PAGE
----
In a way, empty stadiums have created a sort of “neutral zone”, where teams play each other at home and away but without the advantage of being the home team. Of course, players from every league have told the press that they miss their fans and that these are tough times, but it's impossible to have anything else but this at the moment. With the pandemic still at large and vaccines slowly making their way to immunize the community, it seems empty stadiums are going to remain the trend for the second part of the 2020/21 season.
Calcio: Come la Pandemia ha cambiato lo sport
Per la maggior parte delle nazioni europee, il calcio è lo sport più praticato e seguito. Essendo così popolare, in giro per l'Europa si sono formate numerose leghe di calcio nel tempo di prosperità della seconda metà del secolo scorso, portando migliaia di calciatori professionisti a competere con le loro rispettive squadre.
Con la creazione di queste squadre e campionati, diversi appassionati di calcio nella comunità cominciarono a supportare le squadre locali delle loro città, formando vere e proprie tifoserie. Prima della pandemia, essere un tifoso era molto più che guardare la partita della propria squadra in televisione.
Nei paesi che hanno i campionati migliori, come Germania, Italia, Spagna, e Francia, essere un tifoso è un'esperienza unica e ricca di tradizione e cultura. Prendiamo come esempio lo stadio della squadra del cuore: un posto sacro per i tifosi, nel quale ritrovarsi ogni fine settimana per incitare la propria squadra alla vittoria. L’atmosfera degli stadi Europei e non solo, che ospitano con facilità diverse migliaia di tifosi, è semplicemente incomprensibile per chi non l'ha mai vissuta.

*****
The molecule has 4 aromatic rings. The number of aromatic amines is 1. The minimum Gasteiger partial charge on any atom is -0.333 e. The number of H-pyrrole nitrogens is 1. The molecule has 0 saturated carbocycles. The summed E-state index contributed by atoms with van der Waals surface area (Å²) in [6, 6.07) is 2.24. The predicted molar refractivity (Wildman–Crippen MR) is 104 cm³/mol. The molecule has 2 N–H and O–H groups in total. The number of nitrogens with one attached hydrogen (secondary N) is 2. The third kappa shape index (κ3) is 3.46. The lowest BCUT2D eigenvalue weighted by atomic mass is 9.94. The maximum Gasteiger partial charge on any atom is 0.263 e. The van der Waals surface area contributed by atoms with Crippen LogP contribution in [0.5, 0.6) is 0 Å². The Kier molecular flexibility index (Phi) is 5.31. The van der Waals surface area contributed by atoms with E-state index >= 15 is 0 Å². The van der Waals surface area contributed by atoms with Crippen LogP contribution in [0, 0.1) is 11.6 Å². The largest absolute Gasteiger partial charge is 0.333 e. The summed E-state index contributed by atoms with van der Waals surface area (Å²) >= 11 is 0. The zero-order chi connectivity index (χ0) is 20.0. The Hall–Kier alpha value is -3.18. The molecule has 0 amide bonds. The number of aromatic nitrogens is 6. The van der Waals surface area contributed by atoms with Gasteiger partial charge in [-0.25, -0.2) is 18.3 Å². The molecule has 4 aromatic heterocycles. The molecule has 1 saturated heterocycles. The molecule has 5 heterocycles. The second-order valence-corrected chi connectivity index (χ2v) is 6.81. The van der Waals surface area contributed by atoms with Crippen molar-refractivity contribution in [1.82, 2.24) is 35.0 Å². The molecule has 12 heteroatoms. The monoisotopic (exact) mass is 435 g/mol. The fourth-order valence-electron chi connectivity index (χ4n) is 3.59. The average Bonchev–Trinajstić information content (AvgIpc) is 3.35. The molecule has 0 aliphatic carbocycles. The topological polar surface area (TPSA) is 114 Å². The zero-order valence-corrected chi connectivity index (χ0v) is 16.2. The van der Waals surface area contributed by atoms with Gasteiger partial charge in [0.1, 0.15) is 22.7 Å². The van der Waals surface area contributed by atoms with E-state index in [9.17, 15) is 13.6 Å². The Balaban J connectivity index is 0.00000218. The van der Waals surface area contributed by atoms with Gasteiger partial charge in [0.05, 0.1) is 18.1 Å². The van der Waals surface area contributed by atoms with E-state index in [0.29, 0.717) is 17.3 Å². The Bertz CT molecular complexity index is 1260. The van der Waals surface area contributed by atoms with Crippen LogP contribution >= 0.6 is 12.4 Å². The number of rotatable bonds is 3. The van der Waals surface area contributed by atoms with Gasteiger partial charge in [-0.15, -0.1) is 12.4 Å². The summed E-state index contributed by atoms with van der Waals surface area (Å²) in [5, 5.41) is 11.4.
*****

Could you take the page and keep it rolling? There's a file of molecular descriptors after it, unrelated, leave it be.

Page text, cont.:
Se torniamo ai primi mesi del 2020, in cui la pandemia ha dilagato e velocemente messo in ginocchio il mondo, ci ricorderemo dell’inevitabile sospensione di ogni attività sportiva professionale. Per i tifosi questo fu sicuramente uno shock, ma pensando alle diverse componenti della crisi era la cosa giusta da fare. Il peggio però doveva forse ancora presentarsi. Infatti, verso la fine di Agosto quando i campionati ebbero il via libera per riprendere, fu annunciato che gli stadi sarebbero rimasti chiusi al pubblico.
Personalmente mi ricordo benissimo quando per la prima volta sentii la notizia. Inizialmente non ci potevo credere. Per tutta la mia vita, ho vissuto l’esperienza dello stadio ed ho sentito le voci di migliaia di tifosi attraverso la televisione, perciò rimasi a bocca aperta. È alquanto difficile spiegare quanto pensai fosse sbagliato chiudere le porte degli stadi ai tifosi al tempo, ma questo cambio provvisorio sarebbe diventato in fretta la norma del calcio in Europa.
Certo, i tifosi sono la maggior parte della comunità calcistica, ma i calciatori, quelli che sono parte attiva dello show, come si sono sentiti a giocare in stadi vuoti?
Ci sono entrambi aspetti positivi e negativi per i giocatori, che involgono il vantaggio di giocare in casa. Quando una squadra gioca in casa, ovvero nel proprio stadio, ha la maggior parte degli spalti occupati dai propri tifosi. Per questo, durante la partita, i giocatori possono utilizzare l’energia e l'intensità’ che i tifosi creano con i loro cori e quindi giocare al meglio.